Undergrad Prestige

Discussion in 'Pre-Medical - MD' started by Dr. Lawyer, Aug 6, 2000.

  1. Dr. Lawyer

    Dr. Lawyer Member

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    Does anyone know the extent to which the rigor of one's undergraduate institution affects an adcom's interpretation of one's GPA? I assume that a 3.8 from Harvard and a 3.8 from a 4th tier university are not comparable.

    Is there any formal system for up-weighting grades from more demanding institutions?

    Your replies are appreciated. Thanks.
     
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  3. MDMPH

    MDMPH Junior Member

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    I think that each school has their own grading system...Some schools use the GPA points without any modifications and other schools like, Medical College of South Carolina gives an extra 0.5 to most grads of top 50 schools.(I heard this from a friend who had an interview there.
     
  4. MedIan

    MedIan Junior Member

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    I don't know anything about formal systems for "up-weighting" grades, but I'm pretty sure that Ivy League GPAs are quite a bit worth more than others. I'm a bit jaded about this, and I mouth off about it all the time, but I ran into this brick wall when I applied. I had a freaking 4.0 (with 37 MCAT) and got dinged from 9 out of the 10 schools to which I applied. As far as I can tell I did everything right except for going to a prestigious undergrad institution! Oh well, at least I've been accepted, so it's all okay.

     
  5. Hercules

    Hercules Son of Zeus

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    I don't know anything about GPA comparisons from school to school, but I kind of thought that was the point of the MCAT. You can argue forever about your "B" being better than my "A" since you went to a more "prestigious" school, but there's no arguing about MCAT's. The higher score beats the lower score no matter where you took it [​IMG]!
    -Mike
     
  6. Arti

    Arti Member

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    Name matters but it is never going to be a deciding factor, nor will your grades or MCATs. The deciding factor will be your entire app and you yourself. 4.0 and 40 on mCATs do not guarantee admission.


    Arti
     
  7. limit

    limit Molesting my inner-child

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    Some prestegious schools inflate grades, while some less known schools do quite the opposite. I think that it is unfair to give preference to the inflaters, and inflate their gpa even more thinking that they worked their butts off for that A, when in fact they might have done B work.

    Besides, how do you think prestegious university get where they are. They recruit all the smart high school students, and that is their excuse for the high grades people get.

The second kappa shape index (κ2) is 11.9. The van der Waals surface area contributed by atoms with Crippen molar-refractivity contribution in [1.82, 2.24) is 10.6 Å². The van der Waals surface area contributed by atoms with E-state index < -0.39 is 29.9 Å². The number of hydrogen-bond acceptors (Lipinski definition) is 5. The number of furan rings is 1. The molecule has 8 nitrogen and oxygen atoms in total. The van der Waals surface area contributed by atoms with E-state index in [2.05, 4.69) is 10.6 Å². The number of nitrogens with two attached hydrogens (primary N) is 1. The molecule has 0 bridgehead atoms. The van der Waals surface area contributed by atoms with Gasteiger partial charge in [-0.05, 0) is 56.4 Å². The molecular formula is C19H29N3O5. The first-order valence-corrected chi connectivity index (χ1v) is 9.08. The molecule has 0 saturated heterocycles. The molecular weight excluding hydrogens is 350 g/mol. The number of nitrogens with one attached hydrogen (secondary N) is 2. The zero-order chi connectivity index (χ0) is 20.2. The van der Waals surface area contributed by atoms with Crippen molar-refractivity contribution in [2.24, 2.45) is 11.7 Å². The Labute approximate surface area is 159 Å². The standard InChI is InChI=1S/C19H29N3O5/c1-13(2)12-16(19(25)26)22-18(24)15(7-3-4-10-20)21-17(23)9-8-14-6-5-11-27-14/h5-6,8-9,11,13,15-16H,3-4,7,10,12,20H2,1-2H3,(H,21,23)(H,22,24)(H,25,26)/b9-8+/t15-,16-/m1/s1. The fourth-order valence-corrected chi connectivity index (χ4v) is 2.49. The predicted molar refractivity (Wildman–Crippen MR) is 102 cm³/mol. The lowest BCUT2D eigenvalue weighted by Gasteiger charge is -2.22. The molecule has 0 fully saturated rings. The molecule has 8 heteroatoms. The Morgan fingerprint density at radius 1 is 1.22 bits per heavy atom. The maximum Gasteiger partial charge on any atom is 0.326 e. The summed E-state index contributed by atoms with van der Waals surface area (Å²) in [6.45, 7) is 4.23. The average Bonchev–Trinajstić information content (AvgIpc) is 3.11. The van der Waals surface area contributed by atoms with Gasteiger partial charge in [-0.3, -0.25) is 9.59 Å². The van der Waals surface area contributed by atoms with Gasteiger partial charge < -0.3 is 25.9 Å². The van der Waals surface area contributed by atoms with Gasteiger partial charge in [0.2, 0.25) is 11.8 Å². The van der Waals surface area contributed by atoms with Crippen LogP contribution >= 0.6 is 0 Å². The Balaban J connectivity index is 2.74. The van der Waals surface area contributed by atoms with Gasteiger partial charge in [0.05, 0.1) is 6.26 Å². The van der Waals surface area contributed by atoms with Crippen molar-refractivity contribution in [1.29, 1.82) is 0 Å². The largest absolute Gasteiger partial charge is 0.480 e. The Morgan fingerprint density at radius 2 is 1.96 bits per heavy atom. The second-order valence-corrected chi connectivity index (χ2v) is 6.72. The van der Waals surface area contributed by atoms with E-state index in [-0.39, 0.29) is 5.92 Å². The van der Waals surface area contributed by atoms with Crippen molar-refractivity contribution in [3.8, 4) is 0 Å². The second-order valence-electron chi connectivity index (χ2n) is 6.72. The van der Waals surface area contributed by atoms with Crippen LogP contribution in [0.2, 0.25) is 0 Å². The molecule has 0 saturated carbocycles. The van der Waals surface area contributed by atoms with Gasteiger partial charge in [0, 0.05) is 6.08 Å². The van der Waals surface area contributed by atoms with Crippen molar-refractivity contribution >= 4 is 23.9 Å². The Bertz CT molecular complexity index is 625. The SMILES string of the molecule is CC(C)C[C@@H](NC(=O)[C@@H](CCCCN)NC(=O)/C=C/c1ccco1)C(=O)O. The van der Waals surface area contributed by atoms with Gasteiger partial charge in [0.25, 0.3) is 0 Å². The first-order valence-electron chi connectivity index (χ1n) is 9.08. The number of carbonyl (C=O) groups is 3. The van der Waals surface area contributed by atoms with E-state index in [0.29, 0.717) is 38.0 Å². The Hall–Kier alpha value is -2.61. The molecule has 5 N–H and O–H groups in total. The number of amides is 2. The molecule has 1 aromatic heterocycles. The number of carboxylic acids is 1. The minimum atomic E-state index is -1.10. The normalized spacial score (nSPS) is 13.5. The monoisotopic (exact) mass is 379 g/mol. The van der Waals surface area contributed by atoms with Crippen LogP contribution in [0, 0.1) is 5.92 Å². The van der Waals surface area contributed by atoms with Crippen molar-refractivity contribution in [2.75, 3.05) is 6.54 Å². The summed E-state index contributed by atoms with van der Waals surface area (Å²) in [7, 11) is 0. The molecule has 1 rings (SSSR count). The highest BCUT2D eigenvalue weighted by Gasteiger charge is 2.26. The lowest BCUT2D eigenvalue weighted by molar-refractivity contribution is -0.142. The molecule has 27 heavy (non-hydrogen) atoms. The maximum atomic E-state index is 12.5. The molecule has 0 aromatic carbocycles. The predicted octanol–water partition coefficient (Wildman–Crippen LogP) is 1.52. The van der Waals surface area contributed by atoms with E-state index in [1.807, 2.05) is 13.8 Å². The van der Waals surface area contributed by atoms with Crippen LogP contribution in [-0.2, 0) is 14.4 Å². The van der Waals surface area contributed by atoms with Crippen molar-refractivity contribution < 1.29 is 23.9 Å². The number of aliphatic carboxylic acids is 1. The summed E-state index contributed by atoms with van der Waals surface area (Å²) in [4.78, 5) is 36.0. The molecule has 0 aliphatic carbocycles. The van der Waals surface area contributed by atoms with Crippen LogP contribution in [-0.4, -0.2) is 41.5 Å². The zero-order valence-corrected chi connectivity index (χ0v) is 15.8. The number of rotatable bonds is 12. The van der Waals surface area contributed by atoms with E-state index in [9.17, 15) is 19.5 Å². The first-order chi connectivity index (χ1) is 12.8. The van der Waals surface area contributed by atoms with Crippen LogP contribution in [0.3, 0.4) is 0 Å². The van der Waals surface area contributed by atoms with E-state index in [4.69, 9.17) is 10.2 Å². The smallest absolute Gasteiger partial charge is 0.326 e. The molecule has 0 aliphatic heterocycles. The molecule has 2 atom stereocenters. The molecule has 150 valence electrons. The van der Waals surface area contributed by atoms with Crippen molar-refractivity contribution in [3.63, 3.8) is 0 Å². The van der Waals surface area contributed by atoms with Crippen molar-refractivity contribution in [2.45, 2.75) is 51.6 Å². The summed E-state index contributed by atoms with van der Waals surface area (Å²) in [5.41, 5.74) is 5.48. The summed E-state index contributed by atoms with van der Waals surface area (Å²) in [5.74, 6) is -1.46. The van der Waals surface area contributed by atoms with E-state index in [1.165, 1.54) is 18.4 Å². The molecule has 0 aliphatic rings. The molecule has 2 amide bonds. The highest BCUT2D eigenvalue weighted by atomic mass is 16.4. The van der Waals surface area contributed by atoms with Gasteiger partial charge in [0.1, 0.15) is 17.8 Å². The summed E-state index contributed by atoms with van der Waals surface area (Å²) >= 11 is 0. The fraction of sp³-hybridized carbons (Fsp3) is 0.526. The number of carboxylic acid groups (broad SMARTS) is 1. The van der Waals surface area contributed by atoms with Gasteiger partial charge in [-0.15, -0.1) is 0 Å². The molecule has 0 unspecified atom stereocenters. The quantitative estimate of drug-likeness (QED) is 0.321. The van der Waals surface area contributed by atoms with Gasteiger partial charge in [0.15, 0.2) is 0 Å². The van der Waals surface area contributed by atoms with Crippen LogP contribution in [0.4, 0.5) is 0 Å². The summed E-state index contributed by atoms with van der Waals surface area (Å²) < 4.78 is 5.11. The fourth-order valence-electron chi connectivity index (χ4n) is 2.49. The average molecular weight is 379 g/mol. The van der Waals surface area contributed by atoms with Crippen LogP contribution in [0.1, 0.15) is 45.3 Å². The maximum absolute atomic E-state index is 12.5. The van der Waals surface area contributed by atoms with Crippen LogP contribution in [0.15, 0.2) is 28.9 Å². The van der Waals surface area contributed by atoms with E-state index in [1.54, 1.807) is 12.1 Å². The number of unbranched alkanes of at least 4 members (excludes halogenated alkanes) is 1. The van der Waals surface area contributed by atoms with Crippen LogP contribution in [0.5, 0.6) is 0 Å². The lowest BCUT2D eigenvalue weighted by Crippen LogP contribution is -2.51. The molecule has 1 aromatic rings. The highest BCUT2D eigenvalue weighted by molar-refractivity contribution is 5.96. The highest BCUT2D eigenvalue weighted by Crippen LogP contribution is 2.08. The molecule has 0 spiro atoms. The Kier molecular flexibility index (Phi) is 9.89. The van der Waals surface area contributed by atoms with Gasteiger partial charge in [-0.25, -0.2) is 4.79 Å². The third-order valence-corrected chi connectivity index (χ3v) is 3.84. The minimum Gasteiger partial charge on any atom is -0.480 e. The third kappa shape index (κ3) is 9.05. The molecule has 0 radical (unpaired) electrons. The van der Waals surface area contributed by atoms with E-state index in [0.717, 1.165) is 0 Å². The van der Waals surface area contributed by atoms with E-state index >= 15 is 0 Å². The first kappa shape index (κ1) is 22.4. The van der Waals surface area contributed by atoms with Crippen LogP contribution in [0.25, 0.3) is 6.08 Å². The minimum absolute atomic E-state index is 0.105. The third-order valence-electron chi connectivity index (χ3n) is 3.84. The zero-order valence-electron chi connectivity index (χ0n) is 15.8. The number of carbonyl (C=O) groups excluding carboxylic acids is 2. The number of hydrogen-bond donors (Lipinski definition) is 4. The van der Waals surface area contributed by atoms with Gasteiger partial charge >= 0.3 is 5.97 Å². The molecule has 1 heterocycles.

8. K2

    K2

    This is rediculous. I do think prest schools give grades harder. However, I have encountered one school in MA which has a very tough grades. Fortunately I did far better than everyone else in all 4 postbac classes taken w. their undergrads. I already have a phd in a related field. I felt bad for doing that well, but you just have to blame it on AMCAS for these stupid premed requirements. Sometimes, it's just luck as far as who your classmates are. Othertimes, it's pure hard work.
     
  9. WingZero

    WingZero Senior Member

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    Some "prestigious" schools do have a reputation for grade inflation, and if they are known for grade inflation, you can bet that AdComs know about it so it all evens out in the end. Correct me if I'm wrong, but from what I've heard, schools like Duke and Stanford are known for inflated grades, whereas schools like Cornell are known for just the opposite.
     
  10. lilycat

    Moderator Emeritus

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    Coming from a "prestigious school with a rep. for grade inflation," I can tell you that it just isn't true. Years ago, that was the case at some universities, mostly because students could drop a class the day of the final without it showing on their transcript, and also take a class over and over again without the repeat showing on the transcript. So, obviously that helps to get higher grades -- it's not that the professors themselves graded the students easier b/c of the school they were at. These policies have all been reversed, and most AdComs are aware of that. That being said, I do think AdComs take your undergrad institution into account, but the MCAT score should be a great equilizer. I know, it seems unfair -- I felt the same way when applying to undergrad from a public high school. I have to say that at least at my college, the vast majority of public school kids were ranked 1 or 2 in their H.S. classes, and had >1400 SATs, while the private school kids had generally lower stats. However, I soon had to admit that a lot of these private school kids did just as well, and often outperformed the public school kids, b/c their high schools had provided them with more challenging work. It's not totally fair, but as long as you keep your GPA and MCAT numbers up, no matter where you are, you should be fine. Also, I think you have to realize that the applications process in general is an unfair, arbitrary business. There's really no use in getting bitter about it.
     

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